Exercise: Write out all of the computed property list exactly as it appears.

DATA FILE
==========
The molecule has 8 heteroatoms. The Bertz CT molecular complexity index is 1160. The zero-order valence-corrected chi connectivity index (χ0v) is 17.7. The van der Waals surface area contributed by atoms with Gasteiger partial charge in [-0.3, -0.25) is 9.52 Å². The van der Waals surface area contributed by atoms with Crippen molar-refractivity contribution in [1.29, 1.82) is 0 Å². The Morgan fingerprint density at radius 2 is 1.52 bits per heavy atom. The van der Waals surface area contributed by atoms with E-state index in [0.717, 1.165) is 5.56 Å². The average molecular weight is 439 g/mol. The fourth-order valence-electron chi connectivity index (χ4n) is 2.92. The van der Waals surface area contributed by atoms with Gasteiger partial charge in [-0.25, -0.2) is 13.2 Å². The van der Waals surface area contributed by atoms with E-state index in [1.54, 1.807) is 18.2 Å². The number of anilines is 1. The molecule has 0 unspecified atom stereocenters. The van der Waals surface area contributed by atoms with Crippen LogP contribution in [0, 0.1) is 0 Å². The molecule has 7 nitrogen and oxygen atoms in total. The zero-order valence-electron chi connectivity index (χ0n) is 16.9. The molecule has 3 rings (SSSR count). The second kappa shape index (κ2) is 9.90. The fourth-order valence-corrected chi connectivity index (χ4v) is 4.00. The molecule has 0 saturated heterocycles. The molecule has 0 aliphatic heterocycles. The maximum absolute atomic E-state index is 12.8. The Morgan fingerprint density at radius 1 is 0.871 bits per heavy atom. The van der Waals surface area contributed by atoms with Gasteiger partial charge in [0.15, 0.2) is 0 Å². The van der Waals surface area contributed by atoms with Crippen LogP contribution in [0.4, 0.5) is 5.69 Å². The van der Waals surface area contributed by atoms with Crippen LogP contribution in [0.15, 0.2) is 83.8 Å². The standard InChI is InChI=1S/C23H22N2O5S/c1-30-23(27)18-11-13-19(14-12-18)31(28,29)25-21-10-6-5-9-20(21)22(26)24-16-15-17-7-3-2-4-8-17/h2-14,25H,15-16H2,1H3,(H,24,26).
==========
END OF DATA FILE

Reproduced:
The molecule has 8 heteroatoms. The Bertz CT molecular complexity index is 1160. The zero-order valence-corrected chi connectivity index (χ0v) is 17.7. The van der Waals surface area contributed by atoms with Gasteiger partial charge in [-0.3, -0.25) is 9.52 Å². The van der Waals surface area contributed by atoms with Crippen molar-refractivity contribution in [1.29, 1.82) is 0 Å². The Morgan fingerprint density at radius 2 is 1.52 bits per heavy atom. The van der Waals surface area contributed by atoms with E-state index in [0.717, 1.165) is 5.56 Å². The average molecular weight is 439 g/mol. The fourth-order valence-electron chi connectivity index (χ4n) is 2.92. The van der Waals surface area contributed by atoms with Gasteiger partial charge in [-0.25, -0.2) is 13.2 Å². The van der Waals surface area contributed by atoms with E-state index in [1.54, 1.807) is 18.2 Å². The number of anilines is 1. The molecule has 0 unspecified atom stereocenters. The van der Waals surface area contributed by atoms with Crippen LogP contribution in [0, 0.1) is 0 Å². The molecule has 7 nitrogen and oxygen atoms in total. The zero-order valence-electron chi connectivity index (χ0n) is 16.9. The molecule has 3 rings (SSSR count). The second kappa shape index (κ2) is 9.90. The fourth-order valence-corrected chi connectivity index (χ4v) is 4.00. The molecule has 0 saturated heterocycles. The molecule has 0 aliphatic heterocycles. The maximum absolute atomic E-state index is 12.8. The Morgan fingerprint density at radius 1 is 0.871 bits per heavy atom. The van der Waals surface area contributed by atoms with Gasteiger partial charge in [0.15, 0.2) is 0 Å². The van der Waals surface area contributed by atoms with Crippen LogP contribution in [0.4, 0.5) is 5.69 Å². The van der Waals surface area contributed by atoms with Crippen LogP contribution in [0.15, 0.2) is 83.8 Å². The standard InChI is InChI=1S/C23H22N2O5S/c1-30-23(27)18-11-13-19(14-12-18)31(28,29)25-21-10-6-5-9-20(21)22(26)24-16-15-17-7-3-2-4-8-17/h2-14,25H,15-16H2,1H3,(H,24,26).